ESA’s Herschel space observatory has observed 132 of the known 1400 cold worlds that inhabit a region of the Solar System beyond the orbit of Neptune, some 4.5–7.5 billion km from the Sun.
These ‘trans-Neptunian objects’, or TNOs, include worlds such as Pluto, Eris, Haumea and Makemake, and make up a vast population of such objects thought to occupy these far-flung reaches of the Solar System.
TNOs are particularly cold, at around –230ºC, but these low temperatures lend themselves to observations by Herschel, which observes at far-infrared to sub-millimetre wavelengths. Indeed, the space observatory observed the thermal emission from 132 such objects during its nearly four-year lifetime.
These measurements provided their sizes and albedos (the fraction of visible light reflected from the surface), properties that are not otherwise easily accessible. The graphic presented here shows a sample of the population of TNOs observed with Herschel, arranged to showcase these properties.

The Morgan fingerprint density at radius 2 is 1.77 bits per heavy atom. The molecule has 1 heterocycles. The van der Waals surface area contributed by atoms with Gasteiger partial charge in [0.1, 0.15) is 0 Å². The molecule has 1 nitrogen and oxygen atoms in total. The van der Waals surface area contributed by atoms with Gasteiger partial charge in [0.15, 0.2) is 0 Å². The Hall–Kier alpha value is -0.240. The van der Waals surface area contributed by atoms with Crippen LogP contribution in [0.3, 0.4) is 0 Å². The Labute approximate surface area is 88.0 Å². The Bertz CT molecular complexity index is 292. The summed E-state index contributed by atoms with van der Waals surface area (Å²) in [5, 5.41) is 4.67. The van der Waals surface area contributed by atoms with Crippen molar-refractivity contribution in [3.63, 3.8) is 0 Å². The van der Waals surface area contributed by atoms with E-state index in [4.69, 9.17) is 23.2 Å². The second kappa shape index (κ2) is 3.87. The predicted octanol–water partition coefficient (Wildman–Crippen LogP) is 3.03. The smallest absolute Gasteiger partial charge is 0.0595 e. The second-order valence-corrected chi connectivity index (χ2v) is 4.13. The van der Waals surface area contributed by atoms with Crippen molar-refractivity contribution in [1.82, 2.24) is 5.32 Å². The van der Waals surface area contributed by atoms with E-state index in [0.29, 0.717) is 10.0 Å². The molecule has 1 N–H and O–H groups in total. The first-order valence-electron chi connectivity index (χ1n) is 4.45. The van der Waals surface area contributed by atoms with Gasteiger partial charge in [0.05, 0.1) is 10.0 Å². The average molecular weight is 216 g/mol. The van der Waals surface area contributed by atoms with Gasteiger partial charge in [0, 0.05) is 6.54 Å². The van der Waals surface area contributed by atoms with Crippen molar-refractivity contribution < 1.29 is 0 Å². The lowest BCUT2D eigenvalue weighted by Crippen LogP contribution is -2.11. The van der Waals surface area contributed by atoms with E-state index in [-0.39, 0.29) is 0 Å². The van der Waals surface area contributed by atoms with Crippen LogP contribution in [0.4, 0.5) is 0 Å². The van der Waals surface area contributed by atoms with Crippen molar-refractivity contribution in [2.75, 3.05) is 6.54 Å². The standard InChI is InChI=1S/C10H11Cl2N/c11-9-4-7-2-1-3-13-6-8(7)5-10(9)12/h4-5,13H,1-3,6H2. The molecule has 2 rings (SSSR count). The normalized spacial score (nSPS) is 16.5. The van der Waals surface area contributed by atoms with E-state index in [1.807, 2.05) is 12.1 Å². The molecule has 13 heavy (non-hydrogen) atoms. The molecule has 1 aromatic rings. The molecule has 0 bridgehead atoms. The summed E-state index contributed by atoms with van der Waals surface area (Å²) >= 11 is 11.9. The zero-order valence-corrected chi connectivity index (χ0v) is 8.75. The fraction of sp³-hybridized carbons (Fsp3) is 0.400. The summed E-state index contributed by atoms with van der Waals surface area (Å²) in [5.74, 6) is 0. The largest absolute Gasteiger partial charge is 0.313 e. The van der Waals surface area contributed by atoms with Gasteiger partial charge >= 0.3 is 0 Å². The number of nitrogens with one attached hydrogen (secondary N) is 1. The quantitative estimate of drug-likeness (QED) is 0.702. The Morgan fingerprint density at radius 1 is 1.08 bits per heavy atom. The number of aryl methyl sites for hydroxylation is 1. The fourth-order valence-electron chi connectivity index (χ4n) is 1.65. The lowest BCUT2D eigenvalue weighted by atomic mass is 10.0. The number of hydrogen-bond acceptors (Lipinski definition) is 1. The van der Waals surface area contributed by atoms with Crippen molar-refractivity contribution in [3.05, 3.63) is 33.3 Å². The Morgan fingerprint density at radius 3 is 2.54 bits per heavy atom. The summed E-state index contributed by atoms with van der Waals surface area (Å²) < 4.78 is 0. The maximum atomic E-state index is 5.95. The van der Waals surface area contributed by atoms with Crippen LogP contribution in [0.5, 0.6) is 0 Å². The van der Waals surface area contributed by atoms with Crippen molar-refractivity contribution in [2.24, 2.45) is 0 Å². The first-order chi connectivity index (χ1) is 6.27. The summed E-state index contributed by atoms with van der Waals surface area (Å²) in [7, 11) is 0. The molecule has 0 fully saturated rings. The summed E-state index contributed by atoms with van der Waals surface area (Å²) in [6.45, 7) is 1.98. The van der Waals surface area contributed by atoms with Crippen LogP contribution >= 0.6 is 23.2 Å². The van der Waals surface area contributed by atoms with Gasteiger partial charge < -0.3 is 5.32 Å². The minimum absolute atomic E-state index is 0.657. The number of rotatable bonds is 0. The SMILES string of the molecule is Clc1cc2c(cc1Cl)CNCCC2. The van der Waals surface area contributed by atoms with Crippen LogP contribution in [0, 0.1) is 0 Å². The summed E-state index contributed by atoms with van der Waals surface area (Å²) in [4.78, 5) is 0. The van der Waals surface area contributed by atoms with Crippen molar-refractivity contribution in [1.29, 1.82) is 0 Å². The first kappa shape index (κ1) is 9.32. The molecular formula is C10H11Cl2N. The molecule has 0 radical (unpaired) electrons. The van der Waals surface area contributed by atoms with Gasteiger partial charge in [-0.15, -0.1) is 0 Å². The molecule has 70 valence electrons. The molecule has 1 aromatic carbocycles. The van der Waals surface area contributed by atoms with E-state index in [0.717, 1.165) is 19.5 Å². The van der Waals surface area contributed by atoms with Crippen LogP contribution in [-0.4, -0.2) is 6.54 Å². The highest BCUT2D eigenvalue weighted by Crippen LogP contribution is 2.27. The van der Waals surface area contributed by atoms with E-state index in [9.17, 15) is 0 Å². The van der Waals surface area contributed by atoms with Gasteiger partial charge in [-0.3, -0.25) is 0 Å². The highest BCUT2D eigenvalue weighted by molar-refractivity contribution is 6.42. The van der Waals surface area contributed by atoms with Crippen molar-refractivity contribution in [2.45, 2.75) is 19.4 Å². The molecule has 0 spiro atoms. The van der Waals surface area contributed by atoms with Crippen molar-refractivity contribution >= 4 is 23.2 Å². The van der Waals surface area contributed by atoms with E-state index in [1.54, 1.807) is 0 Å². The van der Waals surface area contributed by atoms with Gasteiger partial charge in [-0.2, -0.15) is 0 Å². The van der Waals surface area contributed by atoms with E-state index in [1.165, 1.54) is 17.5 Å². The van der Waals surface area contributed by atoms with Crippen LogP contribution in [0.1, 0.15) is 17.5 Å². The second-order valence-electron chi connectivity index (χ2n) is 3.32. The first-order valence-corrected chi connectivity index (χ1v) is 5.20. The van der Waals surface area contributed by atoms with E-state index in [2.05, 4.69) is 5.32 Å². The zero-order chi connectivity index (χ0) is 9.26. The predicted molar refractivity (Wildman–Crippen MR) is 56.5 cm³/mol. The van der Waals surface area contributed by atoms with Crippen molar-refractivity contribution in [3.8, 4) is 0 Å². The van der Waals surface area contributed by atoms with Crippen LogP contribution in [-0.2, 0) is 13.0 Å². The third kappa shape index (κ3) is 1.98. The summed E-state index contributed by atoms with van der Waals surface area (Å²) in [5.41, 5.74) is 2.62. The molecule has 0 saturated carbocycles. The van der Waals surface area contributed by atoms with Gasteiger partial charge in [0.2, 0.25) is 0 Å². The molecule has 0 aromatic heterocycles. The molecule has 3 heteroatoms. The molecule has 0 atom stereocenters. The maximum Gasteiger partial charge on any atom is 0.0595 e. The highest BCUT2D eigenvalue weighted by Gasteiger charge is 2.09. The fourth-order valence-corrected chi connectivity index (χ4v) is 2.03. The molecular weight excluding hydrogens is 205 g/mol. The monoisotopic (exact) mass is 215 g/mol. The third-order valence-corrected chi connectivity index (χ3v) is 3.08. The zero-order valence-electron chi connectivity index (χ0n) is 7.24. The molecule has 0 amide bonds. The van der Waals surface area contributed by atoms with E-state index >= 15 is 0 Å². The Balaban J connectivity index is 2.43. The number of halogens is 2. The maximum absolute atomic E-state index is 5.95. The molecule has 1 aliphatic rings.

What is most striking is their diversity. They range from just below 50 km to almost 2400 km in diameter; Pluto and Eris are the largest. Two worlds have distinctly elongated shapes: Haumea (seen in white) and Varuna (brown). Some even host their own moons (not shown).
The albedo measurement implies a variety of surface compositions: low albedo (brown) is an indication of dark surface materials, such as organic material, while higher albedo (white) suggests pure ices.
TNOs are thought to be some of the most primitive remnants of the planet-forming era. Thus the results of the Herschel “TNOs are cool: A survey of the trans-Neptunian region” open key time programme are being used to test different models of Solar System formation and evolution.